It’s January once again – and before the industry takes off on its annual circuit (- circus?) of exhibitions, events and unveilings; before the wining and dining and wooing begins once again, perhaps we should remind ourselves that it’s not all about big business and big budgets, it’s not all about mass-production order books getting filled up and it’s certainly not all about clean rooms and slivers of silicon. There are still independent watchmakers out there who are knowledgeable enough, talented enough and stubborn enough to – while they remain respective and remain wholly inspired by traditional horological techniques - are not afraid to tweak, fiddle, refine and improve on what went before and are definitely not afraid to bloody their fingers in the process.
Romain Gauthier is a fine example of such an individual. A precision mechanic-turned-watchmaker, he is no stranger to the machinery and technology required to make a couple of hundred micro-components perform the business of accurate timekeeping, yet his eponymous watches are as handmade as can possibly be in these times of modernity.
His watchmaking adventures thus far have produced innovation and inventiveness in equal measure – including a caseback winding system which is efficient, reduces wear and tear and which has been cleverly designed to be operable without actually removing the piece from the wrist – the only fault in an otherwise flawless arrangement – his calibres are in fact so painfully beautiful that should you choose to invest in one of his pieces you will want to unclasp it from your wrist and turn it over to admire it every chance you get.
You may remember him as the man who took the chain-and-fusee constant force arrangement, improved it and presented it complete with ruby chain links dial-side on the astounding Logical One, a watch which gained him much well-deserved publicity. But for now, let us now celebrate the man and his achievements with another piece, the one with which he has chosen to celebrate his first decade of watchmaking and the piece which you have no doubt been oogling over in the above image – the Romain Gauthier HMS Ten.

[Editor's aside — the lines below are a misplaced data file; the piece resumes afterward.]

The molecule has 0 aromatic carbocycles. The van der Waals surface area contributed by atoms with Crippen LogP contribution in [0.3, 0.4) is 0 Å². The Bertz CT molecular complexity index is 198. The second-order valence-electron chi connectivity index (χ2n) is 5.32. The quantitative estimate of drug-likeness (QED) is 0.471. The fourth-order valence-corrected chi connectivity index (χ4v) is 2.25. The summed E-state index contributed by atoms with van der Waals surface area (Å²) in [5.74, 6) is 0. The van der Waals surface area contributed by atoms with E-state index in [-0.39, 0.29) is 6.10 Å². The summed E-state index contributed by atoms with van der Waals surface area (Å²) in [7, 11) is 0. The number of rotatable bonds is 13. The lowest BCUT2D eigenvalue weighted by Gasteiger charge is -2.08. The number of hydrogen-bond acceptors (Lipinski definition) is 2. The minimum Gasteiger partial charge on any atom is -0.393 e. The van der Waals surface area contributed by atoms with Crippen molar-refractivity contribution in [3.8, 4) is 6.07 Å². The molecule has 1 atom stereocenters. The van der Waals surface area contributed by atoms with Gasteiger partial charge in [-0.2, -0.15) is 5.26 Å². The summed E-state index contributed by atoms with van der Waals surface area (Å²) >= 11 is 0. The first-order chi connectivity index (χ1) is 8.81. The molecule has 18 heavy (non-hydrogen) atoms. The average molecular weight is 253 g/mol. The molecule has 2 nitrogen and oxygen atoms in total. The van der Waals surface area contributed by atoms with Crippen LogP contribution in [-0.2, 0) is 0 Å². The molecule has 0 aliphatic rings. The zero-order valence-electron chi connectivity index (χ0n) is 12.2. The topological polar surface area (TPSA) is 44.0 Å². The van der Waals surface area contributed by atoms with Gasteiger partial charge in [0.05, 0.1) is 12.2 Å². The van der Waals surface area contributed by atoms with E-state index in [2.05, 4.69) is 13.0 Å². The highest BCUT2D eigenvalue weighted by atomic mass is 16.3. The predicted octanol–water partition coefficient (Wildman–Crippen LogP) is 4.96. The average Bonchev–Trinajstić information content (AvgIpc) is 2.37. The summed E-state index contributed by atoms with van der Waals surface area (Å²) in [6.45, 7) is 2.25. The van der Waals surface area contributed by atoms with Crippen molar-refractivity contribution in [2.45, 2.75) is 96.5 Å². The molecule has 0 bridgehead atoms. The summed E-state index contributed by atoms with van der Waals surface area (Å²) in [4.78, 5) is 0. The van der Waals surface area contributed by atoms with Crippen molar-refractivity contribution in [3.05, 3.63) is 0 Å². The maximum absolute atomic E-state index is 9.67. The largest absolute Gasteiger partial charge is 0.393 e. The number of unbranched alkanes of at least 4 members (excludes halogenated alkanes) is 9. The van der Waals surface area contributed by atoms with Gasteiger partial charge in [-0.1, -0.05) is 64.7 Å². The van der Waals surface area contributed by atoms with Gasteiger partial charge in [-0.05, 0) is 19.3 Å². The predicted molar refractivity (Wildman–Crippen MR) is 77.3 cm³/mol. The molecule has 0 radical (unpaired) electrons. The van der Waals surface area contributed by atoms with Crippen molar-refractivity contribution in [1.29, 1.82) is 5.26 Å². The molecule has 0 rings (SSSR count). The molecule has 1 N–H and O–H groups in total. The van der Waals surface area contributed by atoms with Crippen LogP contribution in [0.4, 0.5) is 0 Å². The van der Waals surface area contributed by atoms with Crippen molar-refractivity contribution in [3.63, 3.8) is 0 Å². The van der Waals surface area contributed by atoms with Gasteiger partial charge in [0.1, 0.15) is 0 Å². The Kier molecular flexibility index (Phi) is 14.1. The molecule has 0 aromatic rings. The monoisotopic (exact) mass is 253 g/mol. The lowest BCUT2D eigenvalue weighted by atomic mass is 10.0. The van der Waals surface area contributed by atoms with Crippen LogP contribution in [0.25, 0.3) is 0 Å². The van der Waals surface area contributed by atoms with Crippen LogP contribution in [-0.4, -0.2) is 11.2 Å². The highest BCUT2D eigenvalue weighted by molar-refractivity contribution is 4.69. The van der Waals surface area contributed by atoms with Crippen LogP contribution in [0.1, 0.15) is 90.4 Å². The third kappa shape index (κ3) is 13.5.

Romain Gauthier is picky about hand-finishing so that even the minutiae of his movements are given extraordinary attention to detail. The architecture of the “finger” bridges of his HMS calibre give a glimpse of the masterful handcrafting which lies beneath them and even the polished “s-slot” screws which are ultimately functional become things of beauty to be admired. Dial-side there is a further look-see through a generous opening so that the balance and gearing can be admired. Enough can be seen to appreciate, but this is not a calibre laid bare instead it hints at its pedigree with just enough on view to seduce and evoke appreciation.
Careful consideration results in a quiet but memorable design, and the dial of the HMS Ten features Clous de Paris which adds texture and multi-level indications which give depth. The curvature of the retrograde seconds should have a ruinous effect on the symmetry of the arrangement, but instead it conforms with the arc beneath the maker's signature and brings the wandering eye of the beholder to the panorama of the lower dial, which is exactly how M. Gauthier intended it to be. Sensible Arabic numerals, seductive tapering hands and droplets for hour markers complete the classic aesthetics.
A trio of editions of the Romain Gauthier HMS Ten will be made available each limited to ten pieces. The Platinum model has a blue dial, silvered numerals and rhodium hands; the 18k red gold version has an anthracite dial with black numerals and gilded hands and the 18k white gold edition features a champagne dial with black numerals and gilded hands. The pebble-smooth case of each piece measures 41mm across. More details can be found at the Romain Gauthier official website.